^ S ^ r T z e d actwity. Certain y, the mass tualgecl adulation pf CJ
escu had as much a sultanistic as a totalitarian qua y. By the 1980s militant U
cadres did not play an especially important role Rather, every o r g a n 's ^
institute in Bucharest was assigned a quota and a specific place for f u l f i l l , ^

4* summation. We believe our analysis o f the status o f pluralism, teadershin


,vi^ln?v. and mobilization j^ d e r Ceaujescu, ^ ecialIy in the 1974-89 p iod
merits classifying Romania as a regim ethat ejdubitgd^oth strong sultanistic ag
Hrongtotalitarian qualities.
No one variable ever completely explains com plex historical processes How
ever, an understanding o f the nature o f a regime that combines totalitarian and
sultanistic qualities helps illuminate how and why most o f the democratic paths
to transition are virtually precluded. It also helps us understand why, even in the
aftermath o f the transition from sultanism, organized democratic forces are pre
dictably weak and nondemocratic forces who can get credit for destroying the sul
tan can claim revolutionary credibility.

T he M i s s i n g P layers for a P acted Transition

One of the most common paths away from a nondemocratic to a democratic


regime is via a ^pacted tTansItiPn. In this Tiook we have analyzed such pacted
transitions from authoritarian regimes in Spni" Brazil, Uruguay, and Poland and
even in the mature post-totalitarian regime oTHungary. In essence, pacted tran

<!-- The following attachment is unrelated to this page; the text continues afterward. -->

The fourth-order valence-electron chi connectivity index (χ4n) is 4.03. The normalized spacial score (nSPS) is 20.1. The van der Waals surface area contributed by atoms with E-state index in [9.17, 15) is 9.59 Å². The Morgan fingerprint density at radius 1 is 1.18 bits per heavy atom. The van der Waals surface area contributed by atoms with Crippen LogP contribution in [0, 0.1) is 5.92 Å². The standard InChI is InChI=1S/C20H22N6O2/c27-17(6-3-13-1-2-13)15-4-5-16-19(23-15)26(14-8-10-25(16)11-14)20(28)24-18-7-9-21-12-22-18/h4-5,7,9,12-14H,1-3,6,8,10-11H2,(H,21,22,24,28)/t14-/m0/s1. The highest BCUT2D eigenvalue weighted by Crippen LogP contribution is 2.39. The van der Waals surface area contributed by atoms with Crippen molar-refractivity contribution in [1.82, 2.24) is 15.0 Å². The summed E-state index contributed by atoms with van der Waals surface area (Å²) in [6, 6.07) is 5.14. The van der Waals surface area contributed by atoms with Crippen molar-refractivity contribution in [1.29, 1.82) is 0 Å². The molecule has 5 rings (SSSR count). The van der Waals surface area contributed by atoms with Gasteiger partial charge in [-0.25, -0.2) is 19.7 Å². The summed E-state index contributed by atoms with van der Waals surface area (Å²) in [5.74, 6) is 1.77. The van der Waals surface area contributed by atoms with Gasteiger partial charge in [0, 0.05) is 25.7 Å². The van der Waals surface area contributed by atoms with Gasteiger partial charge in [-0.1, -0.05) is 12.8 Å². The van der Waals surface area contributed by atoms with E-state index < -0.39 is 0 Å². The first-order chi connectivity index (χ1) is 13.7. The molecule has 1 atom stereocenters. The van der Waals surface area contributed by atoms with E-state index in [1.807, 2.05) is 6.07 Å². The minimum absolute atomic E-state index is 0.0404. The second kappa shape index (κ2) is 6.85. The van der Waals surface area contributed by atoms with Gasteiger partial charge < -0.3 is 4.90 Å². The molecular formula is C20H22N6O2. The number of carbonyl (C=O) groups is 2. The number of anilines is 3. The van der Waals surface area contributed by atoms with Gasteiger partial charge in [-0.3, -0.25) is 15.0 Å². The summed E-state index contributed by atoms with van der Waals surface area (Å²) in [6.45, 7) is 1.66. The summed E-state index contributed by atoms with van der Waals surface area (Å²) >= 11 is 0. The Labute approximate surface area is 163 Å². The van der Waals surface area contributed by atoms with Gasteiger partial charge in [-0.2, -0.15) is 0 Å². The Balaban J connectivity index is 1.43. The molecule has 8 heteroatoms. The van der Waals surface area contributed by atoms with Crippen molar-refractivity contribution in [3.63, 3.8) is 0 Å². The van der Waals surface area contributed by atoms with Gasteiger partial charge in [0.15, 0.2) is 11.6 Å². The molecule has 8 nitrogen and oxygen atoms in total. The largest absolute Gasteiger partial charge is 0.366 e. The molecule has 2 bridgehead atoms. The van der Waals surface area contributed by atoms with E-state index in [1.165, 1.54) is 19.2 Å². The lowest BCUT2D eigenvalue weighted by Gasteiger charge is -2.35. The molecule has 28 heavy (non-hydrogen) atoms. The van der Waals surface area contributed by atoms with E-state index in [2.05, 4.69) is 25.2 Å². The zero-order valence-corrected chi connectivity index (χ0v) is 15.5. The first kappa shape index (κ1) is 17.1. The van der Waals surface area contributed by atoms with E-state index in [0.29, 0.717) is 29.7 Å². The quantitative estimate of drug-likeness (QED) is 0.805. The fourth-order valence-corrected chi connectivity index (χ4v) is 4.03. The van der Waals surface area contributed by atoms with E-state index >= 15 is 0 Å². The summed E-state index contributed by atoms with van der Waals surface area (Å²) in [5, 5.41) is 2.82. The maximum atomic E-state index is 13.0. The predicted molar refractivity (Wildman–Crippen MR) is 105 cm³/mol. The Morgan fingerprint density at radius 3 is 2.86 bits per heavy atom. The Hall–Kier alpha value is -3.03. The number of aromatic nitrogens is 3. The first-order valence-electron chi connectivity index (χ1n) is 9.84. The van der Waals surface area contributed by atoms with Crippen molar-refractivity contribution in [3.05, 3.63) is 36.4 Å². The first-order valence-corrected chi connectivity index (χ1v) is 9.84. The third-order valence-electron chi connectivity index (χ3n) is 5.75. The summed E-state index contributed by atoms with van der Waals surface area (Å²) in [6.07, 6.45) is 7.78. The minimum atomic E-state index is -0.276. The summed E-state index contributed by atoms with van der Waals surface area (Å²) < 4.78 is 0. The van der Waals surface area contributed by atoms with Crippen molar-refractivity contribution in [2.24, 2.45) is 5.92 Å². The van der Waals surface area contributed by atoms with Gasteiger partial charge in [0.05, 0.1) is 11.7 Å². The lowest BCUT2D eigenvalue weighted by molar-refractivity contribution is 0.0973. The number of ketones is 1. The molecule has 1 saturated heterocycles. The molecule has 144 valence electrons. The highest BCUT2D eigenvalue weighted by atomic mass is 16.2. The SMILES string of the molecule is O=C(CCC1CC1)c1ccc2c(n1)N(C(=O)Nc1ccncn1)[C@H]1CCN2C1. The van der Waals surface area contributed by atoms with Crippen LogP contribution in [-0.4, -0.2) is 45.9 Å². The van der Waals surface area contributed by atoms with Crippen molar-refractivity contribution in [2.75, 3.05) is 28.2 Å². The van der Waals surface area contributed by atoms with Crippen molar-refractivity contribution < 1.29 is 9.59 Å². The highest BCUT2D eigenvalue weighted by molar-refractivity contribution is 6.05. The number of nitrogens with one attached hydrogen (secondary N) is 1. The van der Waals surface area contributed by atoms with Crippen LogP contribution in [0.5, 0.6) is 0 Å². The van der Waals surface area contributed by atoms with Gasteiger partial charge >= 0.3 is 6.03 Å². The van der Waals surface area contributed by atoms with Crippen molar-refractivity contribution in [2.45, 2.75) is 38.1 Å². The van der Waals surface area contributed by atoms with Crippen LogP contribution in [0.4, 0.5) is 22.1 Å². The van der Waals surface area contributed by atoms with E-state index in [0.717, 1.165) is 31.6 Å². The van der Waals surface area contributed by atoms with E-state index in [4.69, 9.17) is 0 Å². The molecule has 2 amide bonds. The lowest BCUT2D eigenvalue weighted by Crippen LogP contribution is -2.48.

sitions are fopr-player games composed o f hard-liners and soft-liners jn the re-
jjime and moderates and radicals in the opposition- Theoretically and politically
there are iwo structural preconditions of such a pacted transition to decxQ^KQ
(1) the existence o F ^ ^ anized, nationally known, and nonviolent democrat
groups in civjljin d politicalr-so^ty and (2) the existence o f m1
who have the desire and autonomy to negotiate a pacted r e fo rm . Neid
one of these necessary preconditions is possible in a sultanistic and totalitarii
moderate, democratic and
Within the regime, the sultan does pot
is personal h o u s e h o l d f o r soft-liners w ho negotiate regime change
^ tom-player game i^ iot an available transition path because the two
! ^ E ^ a r e simply not p r e s e n r " ^ ^ "

XASlA
Poll
the Celuescu EmU0 f SUdl comPulsory mobilization and adulation, see Nelson, Romania:
tans i .. .............. i i mii
form o f unauthorized activity.|
I
escu had as much a sultanisljB
i
cadres did not play an e s p e d jf
institute in Bucharest was a s ilj
monial obligations.38
# summation, we believe o \ & . , ........
i ^ d o i ^ T i n d mobilization u n d T O S U p U l U l u m - T
merits dassifying Romania as a regime that exh.b.ted both strong sultanistic
and
strong totalitarian qualities. . . . . . .
No one variable ever completely explain* com p ex historical process
s*Hoiv-
ever, an understanding o f the nature o f a regim e that com bines to ta litfflS
nd
sultanistic qualities helps illuminate how and w hy m ost o f the democratic
to transition are virtually precluded. It also helps us understand why, even i
aftermath o f the transition from sultam sm , organized dem ocratic forces are
dictably weak and nondem ocratic forces w h o can get credit for destroying thJ
tan can claim revolutionary credibility.

T he M issin g P layers for a P a c t e d T r a n s it io n

One o f the m ost com m on paths away from a n on dem ocratic to a democrat
regime is via a pacted"transition/' In this b o o k w e have analyzed such pacte.<
transitions from authoritarian regim es in Spain* Brazil, Uruguay, and Poland i
; even in the mature post-totalitarian regim e o f H ungary. In essence, pacted tnn
sitions are four-player games co m p o sed o f hard-liners and soft-liners in the re